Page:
“Shitty,” slow and expensive experiences have resulted in greater distrust in established institutions and their products and services. This has driven the emergence of new and disruptive business models.
When looking for a taxi on New Year’s Eve, many of us now opt for a ride-sharing service like Uber. Rather, than staying at an impersonal hotel, many of us prefer Airbnb. When music files aren’t easily available, a music sharing service offers a solution (Spotify). And, if trust in traditional financial institutions dips, a blockchain-based cryptocurrency (Bitcoin) may well be more attractive. The list goes on and on.
Generally, what these innovations all have in common is that they use the Internet and other digital technologies to offer “peer-to-peer” solutions, reducing the number of traditional “middlemen” and procedures. Moreover, the modern service provider offers a more individualized, custom-made service that — at best — delivers a more satisfying experience.
These “platform” services are often considered to be a huge success. Their peer-to-peer capabilities make them compelling, efficient, and attractive in a fast-changing world. That is why people are so willing to place their trust in new businesses and brands.
But before they were widely adopted, trust issues that obviously exist in a peer-to-peer environment (why would you trust somebody who you don’t know or is anonymous) had to be solved.
Search algorithms, data analytics, and consensus protocols have helped digitize trust by minimizing bad experiences, maximizing great experiences, and avoiding unwanted issues (such as the double spending of cryptocurrencies).
A new world of algorithms, code, and data-analytics is disrupting the world of organizations and procedures.
That’s not to say that we don’t struggle with trust issues with these platforms. Digital trust may sound more attractive than institutionalized trust, but it still has its shortcomings.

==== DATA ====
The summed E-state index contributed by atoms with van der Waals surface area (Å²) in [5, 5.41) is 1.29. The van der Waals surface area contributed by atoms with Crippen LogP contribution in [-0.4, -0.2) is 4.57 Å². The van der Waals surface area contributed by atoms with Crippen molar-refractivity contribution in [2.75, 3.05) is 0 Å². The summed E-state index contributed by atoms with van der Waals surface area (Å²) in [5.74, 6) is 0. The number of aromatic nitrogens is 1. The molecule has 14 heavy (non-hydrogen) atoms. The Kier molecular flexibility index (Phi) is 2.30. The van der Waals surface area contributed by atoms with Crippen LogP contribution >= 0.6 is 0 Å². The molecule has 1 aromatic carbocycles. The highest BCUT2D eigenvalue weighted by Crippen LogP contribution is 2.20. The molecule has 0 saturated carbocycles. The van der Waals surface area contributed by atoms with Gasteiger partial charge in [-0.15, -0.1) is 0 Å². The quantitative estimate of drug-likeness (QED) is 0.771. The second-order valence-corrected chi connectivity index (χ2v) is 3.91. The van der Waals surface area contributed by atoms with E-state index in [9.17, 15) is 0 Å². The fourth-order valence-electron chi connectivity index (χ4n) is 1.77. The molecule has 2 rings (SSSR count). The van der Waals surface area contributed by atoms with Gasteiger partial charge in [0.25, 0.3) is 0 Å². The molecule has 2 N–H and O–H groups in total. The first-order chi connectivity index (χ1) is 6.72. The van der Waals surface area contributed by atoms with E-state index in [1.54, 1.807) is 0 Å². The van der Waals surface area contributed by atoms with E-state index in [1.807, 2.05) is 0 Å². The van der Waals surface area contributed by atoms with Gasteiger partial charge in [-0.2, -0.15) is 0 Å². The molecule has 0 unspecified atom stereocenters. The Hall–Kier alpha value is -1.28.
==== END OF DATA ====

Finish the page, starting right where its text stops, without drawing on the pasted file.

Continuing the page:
Recently, we hear more and more that people are starting to lose trust in platforms and networks (Facebook and Bitcoin), which are prone to multiple problems (e.g., fake accounts, Sybil attacks and 51% attacks).
I do! But we need to get much smarter about digital trust.
We must do something to ensure that this new environment of trust maximizes its potential. We hear more and more that we don’t trust old world organizations and procedures but we aren’t fully convinced about the “distributed” or “decentralized” networks either.
When I raise this issue, more rules and regulations are often suggested as the best solution. Yet, I am not particularly fond of regulatory initiatives that target either the “new” centralized (Facebook, Spotify, Amazon) or decentralized platforms (Bitcoin, Ethereum, Openbazaar).
Applying “old world” solutions (such as more rules and regulations) to “new world” issues is usually a mistake and leads to undesirable complexities and misunderstandings.
So, what is the answer?
We must “personalize” or “humanize” digital trust.
It may sound counter-intuitive but think about it. I see three ways that “peer-to-peer” platforms can “personalize” the trust that is necessary to make them work more effectively.